In my opening essay in the series, "A Craftsman's Philosophy", I controversially contested the Enlightenment classification Homo Sapien, "the wise man" and proposed an ancient point of view, Homo Faber or "man as maker" as being more representative of human beings. In truth, in my zeal to make a point I was being a tad insincere, attempting to persuade you, the reader of a conviction I do not myself hold. For example, it could be argued that our ability to cultivate, to nurture life and growth, is equally characteristic of human beings and just as critical to the rise and continuance of civilisation. By promoting one classification over another, do we not in many respects diminish the totality of who we are?
Over two millennia ago a method seeking escape from this seemingly intractable morass of nomenclature began to coalesce. The Tao (道) purports to be a path of liberation from the artificial world of convention, a deliverance into the visceral experience of reality. As I will subsequently consider, this change of perspective has many implications for the craftsman.
A Spontaneous Nature
"Nature does not hurry, yet everything is accomplished."
- Lao Tzu
The Chinese word for nature, ziran (自然
), literally translates something like "of itself so". The sentiment of expressing it thus is of nature conceived as an unhurried phenomenon, entirely spontaneous. Closely allied with nature is the concept of wu-wei (無爲
), the "not doing" or "not making", yet implying growth as an internally generative cultivation. This is not a concept of nature as separate and outside of ourselves as humans, since we too quite literally grow ourselves. In reality, our capacity for reason depends wholly on the self-generated brain and body, our relatively limited capacity for conscious thought is but a staked tent resting upon the mountain of our unconscious, or perhaps better stated "super-conscious" mind, a highly complex system that grows and maintains the myriad of working functions and sense perceptions that we too easily take for granted.
I find that traditional craftsmen are almost universally interested in making "good time". However, the emphasis shifts from "time", that is to say efficiency, towards the "good" or quality of both the experience and of the work itself. Thus, neither excessively planned nor chaotic, the efficacy of craft adheres to the organic process of nature generally. For the craftsman the dynamism of the crafted object is in fact an extension of their own, its life existing vicariously in the moment of generation.
The formal, global implementation of theoretical standards for material and methods has significantly undermined traditional craft. Even in the presence of a tremendous inventory of safe, durable, beautiful hand crafted architectural heritage, the prevailing practise is that if a construction material or method can not be classified, labeled, numbered or otherwise be made to strictly adhere to scientific convention then it is deemed uncontrollable, potentially dangerous and bureaucratically illegal. Under this hyper-rational mindset, that a traditional material or method does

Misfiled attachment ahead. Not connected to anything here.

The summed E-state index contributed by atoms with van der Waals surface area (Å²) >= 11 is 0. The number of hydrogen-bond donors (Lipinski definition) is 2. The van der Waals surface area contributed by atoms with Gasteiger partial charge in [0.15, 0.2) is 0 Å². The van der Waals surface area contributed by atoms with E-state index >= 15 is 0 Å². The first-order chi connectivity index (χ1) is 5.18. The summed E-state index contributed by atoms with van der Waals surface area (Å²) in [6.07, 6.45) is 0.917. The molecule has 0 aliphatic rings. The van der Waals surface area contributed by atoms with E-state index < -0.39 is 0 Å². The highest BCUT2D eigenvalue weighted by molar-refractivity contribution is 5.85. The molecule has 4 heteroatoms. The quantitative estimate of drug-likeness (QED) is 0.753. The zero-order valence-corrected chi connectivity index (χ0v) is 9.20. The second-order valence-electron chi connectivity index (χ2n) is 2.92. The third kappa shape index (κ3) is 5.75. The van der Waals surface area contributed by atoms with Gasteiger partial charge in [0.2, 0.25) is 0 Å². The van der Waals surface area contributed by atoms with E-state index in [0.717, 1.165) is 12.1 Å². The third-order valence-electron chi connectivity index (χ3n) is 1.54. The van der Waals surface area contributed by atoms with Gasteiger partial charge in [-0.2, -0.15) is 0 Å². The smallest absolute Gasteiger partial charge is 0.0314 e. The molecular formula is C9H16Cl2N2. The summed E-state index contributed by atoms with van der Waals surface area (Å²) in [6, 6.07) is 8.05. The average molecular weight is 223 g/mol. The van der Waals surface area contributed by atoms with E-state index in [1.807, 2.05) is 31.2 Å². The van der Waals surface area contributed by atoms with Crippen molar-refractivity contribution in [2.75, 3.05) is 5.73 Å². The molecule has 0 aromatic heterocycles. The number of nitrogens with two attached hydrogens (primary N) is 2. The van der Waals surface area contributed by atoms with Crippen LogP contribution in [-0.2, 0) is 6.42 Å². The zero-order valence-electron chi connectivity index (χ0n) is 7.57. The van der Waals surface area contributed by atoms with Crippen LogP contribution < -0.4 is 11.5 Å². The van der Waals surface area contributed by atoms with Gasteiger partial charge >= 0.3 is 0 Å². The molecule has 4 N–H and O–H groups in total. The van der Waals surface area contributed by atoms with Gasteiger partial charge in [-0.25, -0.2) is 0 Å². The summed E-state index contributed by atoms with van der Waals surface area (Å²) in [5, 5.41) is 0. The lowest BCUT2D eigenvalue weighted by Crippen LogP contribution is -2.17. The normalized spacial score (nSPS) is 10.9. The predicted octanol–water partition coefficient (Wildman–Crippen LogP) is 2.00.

work is deemed irrelevant if it can not be explained how
it works within the abstracted limitations of convention.
The Tao offers freedom from the unyielding controls of convention:
“Men are born soft and supple; dead they are stiff and hard. Plants are born tender and pliant; dead, they are brittle and dry. Thus whoever is stiff and inflexible is a disciple of death. Whoever is soft and yielding is a disciple of life. The hard and stiff will be broken. The soft and supple will prevail.”
- Lao Tzu
Instead the Tao urges the cultivation of Te (德
), commonly translated virtue but with the sense of an inner potency implying mastery. Interestingly, masters in this sense are really guides. They help the student to find the path for themselves. The path is really nothing special, just allowing oneself to be an authentic human being. The path has been followed by craftsmen all over the world since time immemorial. A master craftsman can not express in words enough to teach an apprentice much. Little can be learned by thinking, almost everything by doing. True mastery comes from direct experience admittedly benefited by guided instruction.
The path transcends in a very comprehensible way even space and time. It makes possible means of communication far more direct than those available through conventions, even language itself. For example, you could drop a traditional master mason from our English speaking world in a remote Tibetan village today to work alongside a team of local traditional masons in building, say a monastery. Without being to convey as much as hello they would be up and running in no time through sketching and demonstration. Furthermore, the same holds true if you were able to deposit our English mason back in time 2,000 years ago. As dear as we hold language, it and other conventions tend to ensnare us within their limitations, preventing us from the full richness of human experience.
|Tiger's Nest Monastery|
As any craftsman eventually learns, spontaneity and mastery can not be forced. One has to abandon self-consciousness. But the irony is that this can not be done consciously! Attempting to be spontaneous on purpose, thinking and willing yourself to do so, only amplifies the difficulty. How to escape this mental bind? As ancient philosopher of the Tao, Chuang Tzu said, "A path is made by walking on it."
Contributed by Patrick Webb
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